On the whole, fennel is not bothered too much by pests and diseases but they can be attacked by white fly and aphids. Aphids can be hosed off and well composted fennel that is not too high in nitrogen and to raise the potash levels, can help the plant to resist white fly. Or encourage predatory insects such as lady beetles, spiders, damsel bugs and hoverflys, or you can use a pyrethrin spray for the whitefly. The other main concern is when the plants are young they can be affected by root rot, this is usually due to over watering.


Collecting

Leaves can be harvested really at any time, once the plant is established, but of course don’t constantly strip the plant of leaves. If you are after the bulb, wait until it is about golf ball size and start heaping the soil around it, this helps to sweeten it and makes it the lovely white colour, that is, blanching. When it’s about a tennis ball size, which is in about 2 to 3 weeks, it should be ready to harvest. Then keep the base and regrow another one.

Drying

If you are after the seed, you can harvest the seed umbels in late summer, which you can dry in a light and airy room and store for replanting next year if you have a cold climate or replant if you are in a warmer climate.

Storage

You can keep the leaves well sealed in freezer bags in the freezer for use later on, and they should keep for about 6 months, or you can store the leaves in an oil, which can look nice if prepared right and given as a gift, or you can make a fennel vinegar for storage or as a gift too. Store the dried seeds in airtight containers.


Herbalism

The information below is for informational and education purposes only. So please do not “self-treat”. When seeking any ‘therapeutic’ advice always see a Qualified Health Care Professional first.

Common names:

Sweet fennel, Large fennel, Wild Fennel, Carosella, Marathon, Meeting seeds, Funcho Fenkel, and Finnochio, also called Florence fennel, which is a smaller cultivar

Parts used:

Fruit/ Seed therapeutically, but you can use the entire plant

Dosage:

Daily minimum to maximum dosage: 2.0 – 3.0 grams

Main actions:

Carminative, spasmolytic, expectorant, orexigenic, galactagogue, antimicrobial, oestrogen modulating, aromatic, digestive, rubefacient, diuretic, antimicrobial, and anti-inflammatory in polyarthritis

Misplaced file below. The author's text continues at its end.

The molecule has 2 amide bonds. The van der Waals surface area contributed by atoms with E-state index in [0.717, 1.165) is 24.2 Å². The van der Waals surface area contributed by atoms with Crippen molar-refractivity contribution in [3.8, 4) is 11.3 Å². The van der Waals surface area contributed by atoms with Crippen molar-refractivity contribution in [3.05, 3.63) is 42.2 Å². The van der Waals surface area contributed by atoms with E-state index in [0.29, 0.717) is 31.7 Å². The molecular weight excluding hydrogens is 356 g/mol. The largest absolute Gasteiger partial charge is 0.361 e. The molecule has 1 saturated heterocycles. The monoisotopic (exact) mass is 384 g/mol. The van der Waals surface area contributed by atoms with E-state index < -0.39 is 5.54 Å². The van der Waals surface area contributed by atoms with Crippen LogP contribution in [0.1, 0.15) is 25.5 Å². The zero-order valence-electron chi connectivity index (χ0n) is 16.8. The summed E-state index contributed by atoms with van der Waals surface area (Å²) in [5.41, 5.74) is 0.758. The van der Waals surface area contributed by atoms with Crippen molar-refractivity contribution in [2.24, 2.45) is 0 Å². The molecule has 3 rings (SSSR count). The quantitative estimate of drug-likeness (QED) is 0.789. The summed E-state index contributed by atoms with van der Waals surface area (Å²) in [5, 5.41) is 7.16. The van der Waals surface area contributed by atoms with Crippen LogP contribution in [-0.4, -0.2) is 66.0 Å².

Indications:

Intestinal colic, flatulence, flatulent colic, infantile colic, dyspepsia, anorexia, nausea, diarrhoea, difficult lactation, spasmodic dysmenorrhoea, secondary amenorrhoea, obesity, nasopharyngeal catarrh, acute and chronic bronchitis, bronchial asthma, and cough. Topically for idiopathic hirsutism, conjunctivitis, blepharitis, and pharyngitis. Plus, Irritable bowel syndrome, may assist weight loss (needs to be applied with change in diet and more movement.)

Constituents:

Essential oil (2-4%) to contain mostly trans-anethole and fenchone, volatile and fixed oil, phenolic acids, flavonoids – rutin, coumarins, sterols, and furanocoumarins

Safety concerns:

May irritate if you have gastro-oesophageal reflux, avoid therapeutic doses if you are pregnant, doses in menopausal women may bring back slight periods. High doses of the oil can possibly cause convulsions. Women with oestrogen-dependant tumours should avoid fennel.

Also, it does have a similar appearance to Hemlock, so be sure to know how to identify the plant in the wild.

Adulterants:

None known



Please remember, this blog cannot and should not replace a health care professional, and is for informational and educational purposes only and is not for medical advice or treatment, and no cure is implied in anyway. If you have a known serious condition, or are pregnant, please consult your health care professional, before use.

Kind Regards,

Russell a.k.a Herbal Panda

Website: http://www.theherbarius.com.au

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Email: theherbalist@theherbarius.com.au

Sales: sales@theherbarius.com.au

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Do not use your mind as ‘shins in the dark’ when walking through life — Herbal Panda

“I must hippity-hop and I must not stop” said Mister Rabbit. So, Hippity hop, off went Mister Rabbit, hippity hop, hippity hop, but all of a sudden, Mister Rabbit felt very tired, Yawn and yawn again, in fact, he began to feel very sleepy, “think I have a little lie down, surely a little sleep won’t hurt” said Mister Rabbit. So he curled up under some tall green vines with florally fruity smelling flowers, and he slept the whole day away.

Hops or its botanical name Humulus lupulus, is so well known for its ‘Beer’ production, that some may think that this is what this post will be all about. There really isn’t any need for me to put forward any details and recipes of this process as many have thoroughly covered this subject in many ways and it would be rather superfluous for me to harp on about these subjects and there are those who know much more about this process than I.

Therefore, I am intending to keep with the herbal theme as this side of Hops isn’t as well documented. But where they are relating, or of interesting and just a ‘matter-of-fact’ details of things, that may cause some cross-over a bit, so yes some mentions of the history of beer will be made.

It is believed that the earliest details point this plant back to originating in ancient Eygpt, but others have suggested “northern temperate zones”, which I tend to believe. The ancient Greeks and Roman doctors used hops as a digestive aid and the ancient natrualist Pliny suggested it as a garden vegetable and during the first century was already being used in salads.

Ancient Traditonal Chinese practitioners also used it for leprosy, dysentry and tuberculosis.